March 19, 2012
Transatlantic Nations and Global Security: Pivoting and Partnerships
By Franklin D. Kramer
Published today by Atlantic Council Distinguished Fellow Franklin D. Kramer, “Transatlantic Nations and Global Security: Pivoting and Partnerships” comes on the heels of President Obama’s newly released US defense strategy that outlines a more robust US focus on security in the Asia-Pacific. This so-called "pivot" toward Asia by the United States has implications for the transatlantic bargain as the US commitment to the Alliance comes into question.
To head off the risk of a dangerous drift between the United States and its partners within the transatlantic community, Kramer’s report offers a series of concrete policy initiatives that would ensure a much-needed strategic convergence between NATO and this new US strategy.
NATO can avoid a splintering by including these four missing agenda items for this May’s NATO summit: establishing a longer term strategy for the greater Middle East; working with North African countries on role of the military in a democracy; focusing on cyber as a global issue; and developing an advanced research and development program.
“Undertaking these actions would bring NATO strategy into congruence with the new United States defense guidance and make clear that the fundamental nature of the transatlantic bargain includes critical global issues…and the necessary capabilities to deal with such issues,” Kramer argues.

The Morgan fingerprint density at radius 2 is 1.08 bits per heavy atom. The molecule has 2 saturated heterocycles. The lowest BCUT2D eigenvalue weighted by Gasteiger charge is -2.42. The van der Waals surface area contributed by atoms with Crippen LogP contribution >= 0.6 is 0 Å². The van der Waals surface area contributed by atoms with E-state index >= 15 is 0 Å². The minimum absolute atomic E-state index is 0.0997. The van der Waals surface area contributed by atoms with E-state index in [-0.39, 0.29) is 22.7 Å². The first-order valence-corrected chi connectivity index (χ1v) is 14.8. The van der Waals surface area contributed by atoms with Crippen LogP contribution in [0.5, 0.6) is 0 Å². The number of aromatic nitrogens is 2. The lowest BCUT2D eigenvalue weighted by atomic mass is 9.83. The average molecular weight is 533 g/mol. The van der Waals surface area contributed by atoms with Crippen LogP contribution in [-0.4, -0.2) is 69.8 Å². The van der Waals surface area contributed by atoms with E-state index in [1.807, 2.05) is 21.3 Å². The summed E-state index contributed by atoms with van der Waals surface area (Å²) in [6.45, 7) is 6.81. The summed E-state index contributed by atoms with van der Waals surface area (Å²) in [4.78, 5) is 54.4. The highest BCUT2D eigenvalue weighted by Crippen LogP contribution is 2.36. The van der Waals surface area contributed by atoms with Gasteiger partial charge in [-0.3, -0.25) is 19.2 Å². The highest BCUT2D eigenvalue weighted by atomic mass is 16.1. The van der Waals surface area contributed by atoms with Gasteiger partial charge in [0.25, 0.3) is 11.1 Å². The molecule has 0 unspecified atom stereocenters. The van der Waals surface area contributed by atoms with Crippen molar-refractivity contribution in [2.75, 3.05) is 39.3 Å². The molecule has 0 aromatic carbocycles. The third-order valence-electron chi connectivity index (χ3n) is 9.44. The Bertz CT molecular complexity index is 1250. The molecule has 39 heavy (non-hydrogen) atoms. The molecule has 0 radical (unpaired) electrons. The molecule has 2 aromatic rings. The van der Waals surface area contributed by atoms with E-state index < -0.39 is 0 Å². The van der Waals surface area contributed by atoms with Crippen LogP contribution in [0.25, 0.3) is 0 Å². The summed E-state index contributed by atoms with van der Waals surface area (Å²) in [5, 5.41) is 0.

This report is a core effort of the Atlantic Council’s work to shape the transatlantic policy debate prior to the May 2012 NATO Summit in Chicago. Its conclusions were informed by a series of joint workshops conducted by the Council’s International Security Program, its Rafik Hariri Center for the Middle East, and the National Defense University.
The Atlantic Council Covers the 2012 NATO Summit in ChicagoFor over fifty years, the Atlantic Council has served as a preeminent, nonpartisan institution devoted to promoting transatlantic cooperation and international security. This May, as the NATO Summit converges on Chicago, the Atlantic Council maintains that the transatlantic alliance remains not only relevant, but vital, to today’s changing world. However, if it is to remain so, the transatlantic link must be modernized to account for our new fiscal and changing geopolitical circumstances. The Council will provide a cadre of experts who are available for analysis of the major issues shaping the Summit in Chicago, while also engaging and developing the next generation of transatlantic leaders in a host of related activities and resources.
Click here for our current list of activities, with more to be announced as we get closer to the date of the Summit. Please check the page periodically to remain updated on all events related to the Chicago Summit.